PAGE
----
Crazy Ants
MCT file photo

With more than 150 resident ant species in Alabama, you would think we wouldn’t have room for one more.

Meet the tawny crazy ant — so named because they run around in crazy patterns.

There has recently been a confirmed sighting of the tawny crazy ant, Nylanderia fulva, in Mobile County, the first confirmed sighting in Alabama.

Tawny crazy ants were formerly known as Rasberry crazy ants, named after the pest control operator who first discovered them. The tawny crazy ant (also known as the Caribbean or hairy crazy ant) was originally found in Florida in 1953. Since its discovery, it has been sighted across southeast Texas, Louisiana, central and southern Florida and, just last year, in Albany, Ga.

Millions of ants per colony

Native to northern Argentina and southern Brazil, tawny crazy ants are small, brown ants, less than 2 mm long. Under a microscope or hand lens, you can see the ants’ hairy body.

Despite their small size, it’s their incredible populations that give them away. In a given area, crazy ant populations are 100 times greater than other ant species combined.

Because of the sheer numbers of tawny crazy ants, food sources are limited for other ant species. This is especially true for fire ants, which are displaced by tawny crazy ants.

That may sound like good news for those of us inundated with fire ant mounds. However, a colony of millions tawny ants is pretty scary. In areas where they have been found for years, it is not at all uncommon to shovel away dead tawny crazy ants by the five-gallon bucketful.

They are very opportunistic ants, invading electrical boxes, campers, homes and practically anything “just laying around.”

The foraging trails of these ants are very apparent. Their movement is erratic, and it often looks as though the ground is moving. The trail of ants may also follow structural lines around buildings..

Crazy ants are spread by humans

Tawny crazy ants do not have stingers. Good news, right? Instead of stingers, the workers have specialized pores on the ends of their abdomens, which excrete chemicals for defense or attack.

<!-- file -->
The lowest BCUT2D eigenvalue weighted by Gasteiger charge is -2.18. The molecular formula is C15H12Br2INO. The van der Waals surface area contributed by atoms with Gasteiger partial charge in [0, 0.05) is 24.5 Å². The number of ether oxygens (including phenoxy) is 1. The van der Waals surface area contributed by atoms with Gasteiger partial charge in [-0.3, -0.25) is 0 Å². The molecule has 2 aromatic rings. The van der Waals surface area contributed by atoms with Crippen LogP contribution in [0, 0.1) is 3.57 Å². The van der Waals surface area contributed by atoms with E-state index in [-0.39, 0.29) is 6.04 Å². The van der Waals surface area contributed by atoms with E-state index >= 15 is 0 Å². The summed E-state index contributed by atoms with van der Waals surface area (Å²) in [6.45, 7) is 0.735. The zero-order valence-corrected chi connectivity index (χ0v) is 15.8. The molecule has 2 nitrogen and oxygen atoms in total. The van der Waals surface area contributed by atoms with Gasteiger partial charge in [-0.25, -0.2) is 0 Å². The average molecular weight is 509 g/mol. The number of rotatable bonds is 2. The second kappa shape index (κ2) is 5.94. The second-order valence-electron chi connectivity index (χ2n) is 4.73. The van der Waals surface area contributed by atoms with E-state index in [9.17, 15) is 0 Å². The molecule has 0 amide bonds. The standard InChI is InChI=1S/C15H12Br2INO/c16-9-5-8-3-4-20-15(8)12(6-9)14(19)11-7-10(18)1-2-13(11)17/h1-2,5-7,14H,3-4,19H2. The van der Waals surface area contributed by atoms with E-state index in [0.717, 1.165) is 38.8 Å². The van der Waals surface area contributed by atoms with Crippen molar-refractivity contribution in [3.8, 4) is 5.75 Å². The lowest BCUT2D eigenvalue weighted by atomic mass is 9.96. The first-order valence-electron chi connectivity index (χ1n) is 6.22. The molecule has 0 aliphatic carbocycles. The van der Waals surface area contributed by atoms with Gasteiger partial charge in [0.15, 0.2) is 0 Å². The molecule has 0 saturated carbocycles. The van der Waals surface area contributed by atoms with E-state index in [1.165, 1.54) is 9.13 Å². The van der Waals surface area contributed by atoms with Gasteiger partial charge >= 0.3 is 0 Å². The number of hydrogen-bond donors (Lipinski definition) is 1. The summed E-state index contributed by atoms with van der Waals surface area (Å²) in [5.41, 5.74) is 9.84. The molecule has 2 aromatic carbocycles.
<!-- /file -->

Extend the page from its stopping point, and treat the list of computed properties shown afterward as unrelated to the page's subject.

Tawny crazy ants are omnivorous. These ants will farm pests like aphids, scales and whiteflies that excrete a sugary excrement called “honeydew.”

Tawny crazy ants are very social, and colonies may grow to super-colony status. They also have polygyne colonies, which means colonies may contain several queen ants, which means their population increases rapidly.

Tawny crazy ants, unlike imported red ants, do not spread by mating flights. Current research suggests that tawny crazy ants must be picked up and moved by us.

Tawny crazy ants may invade campers on vacation. They may be present in potted plants or anything that they are able to crawl into. It is extremely important to check anything being moved from a known infested area.

How to manage crazy ants

Tawny crazy ants are hard to control. When they invade homes, indoor insecticides are not enough, since the colonies are often nesting outdoors.

In yards and gardens, remove anything that may become a nesting site including fallen limbs, unplanted plants and anything on the ground that doesn’t have to be there.

Tawny crazy ants prefer humid, wet conditions — another reason to plant drought-tolerant plants that do not need irrigation.

Crazy ants are not as attracted to the bait products that are often used to manage fire ants. Infested areas are often managed with contact pesticides applied in buffer zones around structures. For homeowners, using pest control operators is usually the best option.

Above all, remember that people are responsible for spreading tawny crazy ants. Please check anything that is moved from an infested site before bringing it home.

For more detailed information, a 45-minute webinar called “Ants! Ants! Ants!,” with Paul Nester of Texas A&M AgriLife Extension Service, is available at

Danielle Carroll is an extension agent for the Alabama Cooperative Extension System.